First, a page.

Derrick Jensen
“I wondered what it does to each of us to spend the majority of our waking hours doings things we'd rather not do, wishing we were outside or simply elsewhere, wishing we were reading, thinking, making love, fishing, sleeping, or simply having time to figure out who the hell we are and what the hell we're doing.”
Derrick Jensen, A Language Older Than Words
“a real partnership in which all parties help all others to be more fully themselves”
Derrick Jensen, Endgame, Vol. 1: The Problem of Civilization
“Question four: What book would you give to every child?
Answer: I wouldn't give them a book. Books are part of the problem: this strange belief that a tree has nothing to say until it is murdered, its flesh pulped, and then (human) people stain this flesh with words. I would take children outside and put them face to face with chipmunks, dragonflies, tadpoles, hummingbirds, stones, rivers, trees, crawdads.
That said, if you're going to force me to give them a book, it would be The Wind In The Willows, which I hope would remind them to go outside.”
Derrick Jensen
“By deafening ourselves to the emotional consequences of violence we have become confused by its relationship to sex. We have come to believe that violence equals aggression, and we have come to base our model of sexuality on our model of violence... converting an act of aggression into an act of consensual sexuality.”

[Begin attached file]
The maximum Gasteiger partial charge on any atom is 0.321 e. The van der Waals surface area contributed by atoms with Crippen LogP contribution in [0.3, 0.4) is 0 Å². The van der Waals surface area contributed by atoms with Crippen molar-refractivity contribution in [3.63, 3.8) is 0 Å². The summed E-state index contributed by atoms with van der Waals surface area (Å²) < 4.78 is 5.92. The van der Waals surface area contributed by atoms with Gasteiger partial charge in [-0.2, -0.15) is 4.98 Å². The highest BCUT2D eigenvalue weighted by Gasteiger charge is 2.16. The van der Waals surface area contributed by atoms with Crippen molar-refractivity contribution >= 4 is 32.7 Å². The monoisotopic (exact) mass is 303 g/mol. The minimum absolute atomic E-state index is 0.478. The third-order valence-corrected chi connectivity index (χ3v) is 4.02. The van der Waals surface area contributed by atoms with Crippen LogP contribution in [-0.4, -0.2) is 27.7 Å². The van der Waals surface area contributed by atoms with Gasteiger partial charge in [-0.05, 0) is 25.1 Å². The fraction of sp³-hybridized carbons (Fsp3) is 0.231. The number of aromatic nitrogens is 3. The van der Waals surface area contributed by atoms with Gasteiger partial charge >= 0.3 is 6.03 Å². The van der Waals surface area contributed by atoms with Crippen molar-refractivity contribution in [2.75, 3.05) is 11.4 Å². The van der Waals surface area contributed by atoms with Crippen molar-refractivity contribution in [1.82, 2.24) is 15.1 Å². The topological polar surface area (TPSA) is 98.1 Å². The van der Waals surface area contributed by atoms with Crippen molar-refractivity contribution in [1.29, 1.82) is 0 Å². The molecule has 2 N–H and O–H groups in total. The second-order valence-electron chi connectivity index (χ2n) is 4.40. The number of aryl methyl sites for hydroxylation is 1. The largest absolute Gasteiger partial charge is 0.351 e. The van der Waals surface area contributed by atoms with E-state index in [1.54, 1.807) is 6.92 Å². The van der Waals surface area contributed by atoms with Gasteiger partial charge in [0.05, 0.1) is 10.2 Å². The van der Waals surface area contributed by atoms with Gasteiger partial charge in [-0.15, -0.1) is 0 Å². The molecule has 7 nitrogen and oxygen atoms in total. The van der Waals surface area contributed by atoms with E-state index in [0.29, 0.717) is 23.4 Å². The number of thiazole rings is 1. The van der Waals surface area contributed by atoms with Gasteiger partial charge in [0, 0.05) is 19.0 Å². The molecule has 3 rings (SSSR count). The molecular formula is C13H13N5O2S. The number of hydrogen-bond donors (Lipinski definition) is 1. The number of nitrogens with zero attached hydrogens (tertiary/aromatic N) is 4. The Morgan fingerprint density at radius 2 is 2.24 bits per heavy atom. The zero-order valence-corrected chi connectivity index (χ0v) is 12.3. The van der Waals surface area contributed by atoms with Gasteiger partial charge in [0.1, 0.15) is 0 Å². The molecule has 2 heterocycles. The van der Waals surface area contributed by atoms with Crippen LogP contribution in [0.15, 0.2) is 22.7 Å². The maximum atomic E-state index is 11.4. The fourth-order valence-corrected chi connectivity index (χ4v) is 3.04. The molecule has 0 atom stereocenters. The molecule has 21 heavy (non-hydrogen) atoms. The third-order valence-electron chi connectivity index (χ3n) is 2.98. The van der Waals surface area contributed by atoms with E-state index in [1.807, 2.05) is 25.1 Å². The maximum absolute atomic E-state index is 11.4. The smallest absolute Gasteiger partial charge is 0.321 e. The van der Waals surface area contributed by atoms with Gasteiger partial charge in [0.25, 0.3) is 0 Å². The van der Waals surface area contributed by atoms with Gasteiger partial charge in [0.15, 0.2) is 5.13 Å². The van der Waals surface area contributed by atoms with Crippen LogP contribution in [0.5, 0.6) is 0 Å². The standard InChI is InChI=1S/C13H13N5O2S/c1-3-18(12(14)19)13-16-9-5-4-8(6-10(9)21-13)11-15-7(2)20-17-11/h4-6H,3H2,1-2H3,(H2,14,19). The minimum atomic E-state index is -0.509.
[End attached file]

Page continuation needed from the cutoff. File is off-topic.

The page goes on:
Derrick Jensen, A Language Older Than Words
“Last December I saw an advertisement outside an electronics store. There was a little boy, delirious with delight, surrounded by computers, stereos, and other gadgets. The text read: “We know what your child wants for Christmas.” I stared at the poster, then said to no one in particular, “What your child wants for Christmas is your love, but if he can’t get that, he’ll settle for a bunch of electronic crap.”
Derrick Jensen, A Language Older Than Words
“This is the key to understanding the difference between indigenous and civilized warfare: Even in warfare the indigenous maintain relationships with their honored enemy. This is the key to understanding the difference between indigenous and civilized ways of living. This is only one of many things those we enslave could tell us, if only we asked: They, too, are alive, and present another way of living, a way of living that is not - in contradistinction to our God and our Science and our Capitalism and everything else in our lives - jealous. It is an inclusive way of living. They could tell us that things don't have to be the way they are.”
Derrick Jensen, The Culture of Make Believe